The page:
COMM 001 Media and Society 4 Credits
This introduction to the roles of mass media in U.S. and global society explores a media-saturated society. Students learn how mass media operate in relationship to society, controversies surrounding their activities, social consequences of media behavior, and theories for examining mass media. Restricted to CAS students but other colleges and upperclassmen allowed by instructor’s permission.
COMM 040 (ENTP 040) Entrepreneurial Communication for Creative Industries 3 Credits
Explores the evolving culture of social media and related communication strategies and analysis. In depth discussion of tools, technique and tone; digital identity, content, voice and audience; and of managing social media blended with traditional platforms. Practical applications and best practices for multiple methods. Covers all the leading social media platforms, crowdsourcing, crowdfunding, guerilla marketing, as well as exploring new emerging platforms. Case discussions with external profit, nonprofit and government practitioners. Students design, execute and evaluate a communication campaign strategy.
COMM 050 Intro to Political Communication 4 Credits
Whether we realize it or not, political communication is a big part of our daily lives. This course aims to introduce students to this interdisciplinary field that bridges communication and political science. It will provide an overview of how news and political messages are created and disseminated through mass and interpersonal communication, and how those influence our political perceptions, attitude, and behaviors. The implications of the changing media landscape for society and relevant theories will be also discussed. (SS).
COMM 102 (DOC 102, FILM 102) The Sports Documentary 4 Credits
The sports documentary has become an increasingly important form of media. Through the sports documentary, some of society’s most significant concerns are portrayed and discussed, including issues of race, gender, terrorism, inequality and more. Too, the sports documentary has adapted to various media, from film to television to online, from the multi-volume work of Ken Burns to ESPN’s “30 for 30.” This course examines and critiques the social, cultural, political and economic implications of the sports documentary in contemporary culture.
COMM 130 Public Speaking 4 Credits
Applying the principles of public speaking to making informative and persuasive presentations effectively. Emphasis on speech composition and effective oral communication skills.
COMM 135 (JOUR 135, SOC 135) Human Communication 4 Credits
Processes and functions of human communication in relationships and groups.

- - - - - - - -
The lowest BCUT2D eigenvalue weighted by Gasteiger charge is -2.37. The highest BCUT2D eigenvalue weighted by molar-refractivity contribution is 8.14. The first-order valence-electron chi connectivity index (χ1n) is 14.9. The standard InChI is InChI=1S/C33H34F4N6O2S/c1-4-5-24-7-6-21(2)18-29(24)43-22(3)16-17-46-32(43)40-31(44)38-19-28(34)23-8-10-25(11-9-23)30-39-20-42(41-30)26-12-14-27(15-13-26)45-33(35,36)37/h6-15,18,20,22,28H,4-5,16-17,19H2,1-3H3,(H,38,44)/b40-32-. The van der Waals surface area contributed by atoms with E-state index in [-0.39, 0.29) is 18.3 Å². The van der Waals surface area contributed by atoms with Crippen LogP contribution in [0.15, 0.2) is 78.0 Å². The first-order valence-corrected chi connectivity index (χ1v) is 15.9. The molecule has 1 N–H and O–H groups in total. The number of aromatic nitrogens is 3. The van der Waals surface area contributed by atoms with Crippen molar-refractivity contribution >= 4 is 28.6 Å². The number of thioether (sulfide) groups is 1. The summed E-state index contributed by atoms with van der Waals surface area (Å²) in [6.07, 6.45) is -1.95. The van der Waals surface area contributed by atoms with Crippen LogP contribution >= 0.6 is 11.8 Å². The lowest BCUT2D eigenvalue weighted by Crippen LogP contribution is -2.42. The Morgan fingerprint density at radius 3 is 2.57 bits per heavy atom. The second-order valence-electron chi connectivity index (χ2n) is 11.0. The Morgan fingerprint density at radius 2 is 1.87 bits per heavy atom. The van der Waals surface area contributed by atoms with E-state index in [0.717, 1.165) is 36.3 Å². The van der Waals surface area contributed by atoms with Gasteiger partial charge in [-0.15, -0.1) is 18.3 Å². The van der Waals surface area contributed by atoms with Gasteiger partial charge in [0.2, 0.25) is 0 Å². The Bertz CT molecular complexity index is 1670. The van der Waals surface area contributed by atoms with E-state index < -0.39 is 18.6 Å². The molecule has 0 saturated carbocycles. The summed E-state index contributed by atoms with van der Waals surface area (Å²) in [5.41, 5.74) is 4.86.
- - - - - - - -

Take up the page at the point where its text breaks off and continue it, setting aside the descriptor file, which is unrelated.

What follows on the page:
COMM 143 Persuasion and Influence 4 Credits
The social, symbolic, and rhetorical means of persuasion and how this persuasive influence is expressed in politics, advertising, and the mass media. Students will gain experience in evaluating and creating persuasive communication messages and campaigns.
COMM 150 (HMS 150) Health Communication 4 Credits
Knowledge of health communication is an essential foundation for anyone working in the field. Yet communicating about health is often complex and multi-faceted. To better understand health communication, we will explore the role of media and persuasion. We'll examine media coverage of health information; communications on risks and epidemics; theories and research of health behavior; effects of communication technologies on health communication; communicating about health data and information; health campaigns; engaging with individuals and communities with health messages and more.
COMM 160 Public Speaking (for IBE Students) 4 Credits
Applying the principles of public speaking to making informative and persuasive presentations effectively. Emphasis on speech composition and effective oral communication skills. This class is limited to students in the Integrated Business and Engineering Honors Program.
COMM 165 Data Storytelling 4 Credits
The availability of large amounts of data offers new insights for many fields, such as computer science, marketing, health and journalism. Data storytelling -- the ability to gather, analyze, visualize and tell stories with data -- has become a sought-after skill. This course, designed for students with skills or prior experience in data analytics, statistics, math or programming, demonstrates the value of data storytelling for all fields and provides students with advanced tools to create meaningful, compelling data stories.